The Polish firm Jeju Studio, led by Iwo Borkowicz and Adam Siemaskiewicz, was commissioned by the Wayair Foundation to build a preschool and primary school in the refugee settlement of Ulyankulu, in western Tanzania. The inhabitants of Ulyankulu fled from Burundi because of ethnic violence and the massacres of 1972. Since the 1970s the settlement has become a city. In 2015, the Burundian refugees and their families were given Tanzanian citizenship.
Modeled on local architecture, the building is executed with bricks handmade with different kinds of clay. They are arranged in a pattern that alternates light and dark reddish tones. The educational facilities, which include meeting spaces for use by the community at large, take up several interconnected constructions surrounding a central court where trees grow. The classrooms are square-shaped, with patios encouraging creative play. The largest, called 'the theater,' opens a side wall towards the center, turning the patio into an auditorium.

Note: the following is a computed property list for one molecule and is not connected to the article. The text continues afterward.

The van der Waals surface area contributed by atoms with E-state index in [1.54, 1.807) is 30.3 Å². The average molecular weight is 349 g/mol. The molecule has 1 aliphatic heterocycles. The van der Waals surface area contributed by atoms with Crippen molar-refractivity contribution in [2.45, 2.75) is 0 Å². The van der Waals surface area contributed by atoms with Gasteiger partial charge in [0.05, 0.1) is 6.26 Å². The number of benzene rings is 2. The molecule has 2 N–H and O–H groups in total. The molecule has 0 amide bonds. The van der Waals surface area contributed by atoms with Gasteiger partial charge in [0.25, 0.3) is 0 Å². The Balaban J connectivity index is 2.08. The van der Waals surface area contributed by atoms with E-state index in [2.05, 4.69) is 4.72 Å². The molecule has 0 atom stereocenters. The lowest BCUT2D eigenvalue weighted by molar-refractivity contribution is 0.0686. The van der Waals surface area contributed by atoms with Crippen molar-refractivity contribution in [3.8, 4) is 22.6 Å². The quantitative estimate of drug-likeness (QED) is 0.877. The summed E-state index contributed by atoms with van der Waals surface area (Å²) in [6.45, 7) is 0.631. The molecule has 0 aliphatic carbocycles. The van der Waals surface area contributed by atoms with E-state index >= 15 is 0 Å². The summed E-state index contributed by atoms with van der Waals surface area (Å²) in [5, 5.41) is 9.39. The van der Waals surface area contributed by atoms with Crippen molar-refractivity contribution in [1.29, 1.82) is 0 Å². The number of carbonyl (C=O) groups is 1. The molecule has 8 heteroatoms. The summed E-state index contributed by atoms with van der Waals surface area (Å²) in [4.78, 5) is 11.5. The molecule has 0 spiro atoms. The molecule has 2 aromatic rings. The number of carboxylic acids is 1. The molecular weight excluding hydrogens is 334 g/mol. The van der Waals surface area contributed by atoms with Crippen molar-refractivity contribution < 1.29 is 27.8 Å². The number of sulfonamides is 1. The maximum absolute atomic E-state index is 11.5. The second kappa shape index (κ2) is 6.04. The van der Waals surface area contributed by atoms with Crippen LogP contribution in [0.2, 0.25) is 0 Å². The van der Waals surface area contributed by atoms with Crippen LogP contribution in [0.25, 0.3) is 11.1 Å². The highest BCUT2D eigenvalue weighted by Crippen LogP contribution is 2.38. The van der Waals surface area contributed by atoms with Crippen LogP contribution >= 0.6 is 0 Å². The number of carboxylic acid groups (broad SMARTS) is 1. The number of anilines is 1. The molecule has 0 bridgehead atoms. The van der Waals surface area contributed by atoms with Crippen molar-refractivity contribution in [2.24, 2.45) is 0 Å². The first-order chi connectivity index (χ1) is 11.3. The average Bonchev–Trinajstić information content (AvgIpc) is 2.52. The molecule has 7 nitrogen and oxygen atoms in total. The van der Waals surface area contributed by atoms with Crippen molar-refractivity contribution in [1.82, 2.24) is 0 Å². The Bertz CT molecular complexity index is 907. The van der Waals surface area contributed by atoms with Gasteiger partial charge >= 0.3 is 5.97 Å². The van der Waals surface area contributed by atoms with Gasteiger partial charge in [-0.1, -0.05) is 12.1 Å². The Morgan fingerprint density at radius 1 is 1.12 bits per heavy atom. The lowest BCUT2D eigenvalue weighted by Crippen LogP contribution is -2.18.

Overheating is prevented through several temperature-control measures: the cantilevered roofs include ventilation spaces and the classroom floors are thick concrete slabs with a high degree of thermal inertia that helps to keep them cool during the day. Cross ventilation and collected rainwater also contribute.
Escuela Wayair, Ulyankulu (Tanzania)
Wayair School, Ulyankulu (Tanzania).
Arh+ pracownia architektoniczna (documentación técnica construction documents); AKON (ingeniería engineering).
Polish Aid – Ministry of Foreign Affairs of Poland, Lion’s Charity Run, Rotary Club Poznań, Dalpo, Q&A Comms, Filipiak Babicz Legal, Szkoła Podstawowa nr 83 im. Emilii Waśniowskiej, Studio Tkaniny, individual donors.
Aneta Sadowska-Wojak, Ela Drygas, Jerzy Hamerski, Amelia Kuch, Anna Michael, Przemysław Wojak, Łukasz Rawecki, Bjorn Steinar Blumenstein, Siddhart Thyagarajan, Abbas Kiroge.